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The contract is part of US Department of Health and Human Services’ ‘Project NextGen’ initiative, aimed at pushing forward new and stronger COVID-19 vaccines and therapies.
On Sept. 27, 2023, Gritstone bio, a clinical-stage biotechnology company, announced it has been awarded a contract by the Biomedical Advanced Research and Development Authority (BARDA) for the randomized Phase IIb study of its self-amplifying mRNA (samRNA) vaccine. The samRNA vaccine contains Spike antigen (similar to first-generation COVID-19 vaccines), as well as other viral targets to defend against COVID-19. The contract, valued at up to $433 million, is part of ‘Project NextGen’, a US Department of Health and Human Services (HHS) initiative that aims to push forward new and innovative vaccines and therapeutics providing larger and more long-lasting defenses for COVID-19.
As agreed upon in the contract, Gritstone bio is set to run a 10,000-participant, randomized Phase IIb double-blinded study that will compare its next-generation COVID-19 vaccine candidate against an approved COVID-19 vaccine. The study will test the immunogenicity, safety, and efficacy of the candidate, and it will be run in the United States alongside the COVID-19 Prevention Network (CoVPN). The CoVPN, which is supported by the National Institute of Allergy and Infectious Diseases (NIAID), is a network of clinical trial sites located at Fred Hutchinson Cancer Center with experience conducting large-scale COVID-19 vaccine trials.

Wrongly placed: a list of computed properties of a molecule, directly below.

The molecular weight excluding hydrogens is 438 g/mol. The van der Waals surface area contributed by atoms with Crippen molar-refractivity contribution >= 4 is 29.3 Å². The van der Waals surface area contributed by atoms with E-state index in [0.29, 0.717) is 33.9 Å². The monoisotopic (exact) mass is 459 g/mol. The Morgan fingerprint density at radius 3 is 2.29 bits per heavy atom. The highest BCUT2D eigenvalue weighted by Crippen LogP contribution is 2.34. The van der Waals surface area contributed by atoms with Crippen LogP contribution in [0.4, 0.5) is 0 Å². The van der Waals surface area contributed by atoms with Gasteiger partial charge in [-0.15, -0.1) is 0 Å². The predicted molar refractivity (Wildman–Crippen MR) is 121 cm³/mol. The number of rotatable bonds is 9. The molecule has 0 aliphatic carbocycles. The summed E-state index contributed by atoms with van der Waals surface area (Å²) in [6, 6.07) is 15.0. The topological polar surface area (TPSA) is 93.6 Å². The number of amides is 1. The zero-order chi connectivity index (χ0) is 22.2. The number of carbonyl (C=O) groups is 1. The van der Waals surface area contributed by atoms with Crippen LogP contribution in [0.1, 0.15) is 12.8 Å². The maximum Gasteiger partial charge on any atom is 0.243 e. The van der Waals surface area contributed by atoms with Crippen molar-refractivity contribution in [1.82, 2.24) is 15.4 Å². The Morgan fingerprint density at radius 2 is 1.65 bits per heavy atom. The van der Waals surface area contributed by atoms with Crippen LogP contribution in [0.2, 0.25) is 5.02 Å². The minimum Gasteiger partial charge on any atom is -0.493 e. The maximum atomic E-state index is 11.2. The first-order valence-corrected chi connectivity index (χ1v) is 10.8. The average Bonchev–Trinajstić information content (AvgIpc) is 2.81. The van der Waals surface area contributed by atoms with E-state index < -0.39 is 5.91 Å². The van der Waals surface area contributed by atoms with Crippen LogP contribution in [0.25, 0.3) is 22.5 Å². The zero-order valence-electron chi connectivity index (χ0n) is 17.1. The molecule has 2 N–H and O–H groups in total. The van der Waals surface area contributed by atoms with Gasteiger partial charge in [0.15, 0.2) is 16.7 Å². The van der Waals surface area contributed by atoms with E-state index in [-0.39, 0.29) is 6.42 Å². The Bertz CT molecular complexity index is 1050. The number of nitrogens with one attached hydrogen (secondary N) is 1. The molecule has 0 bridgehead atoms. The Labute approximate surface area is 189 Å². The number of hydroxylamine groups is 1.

This new vaccine candidate is a part of Gritstone bio’s CORAL program. The CORAL program uses self-amplifying mRNA and novel immunogens containing Spike antigen and additional viral targets to enhance B and T cell immunity. As of the publication of this article, the program has conducted three Phase I trials across a variety of patient populations and settings, including vaccine-naïve healthy and HIV+ subjects in South Africa, and healthy volunteers after primary series of approved COVID-19 vaccines. The results of these studies have showed high neutralizing antibody levels for at least six months and wide T cell responses. The CORAL program is supported by BARDA, NIAID, the Coalition for Epidemic Preparedness Innovations, and the Bill & Melinda Gates Foundation.
samRNA is a quickly emerging platform technology that can be used to develop multiple vaccines by changing the sequence of the antigen encoded in the vector RNA and delivered in a lipid nanoparticle. samRNA vaccines, much like traditional mRNA vaccines, use the translation system of the host to change mRNA to protein target antigens, encouraging immunity. But unlike mRNA, samRNA makes multiple copies of the antigen RNA once in the cell, which can lead to longer and amplified antigen expression.
Source: Gritstone Bio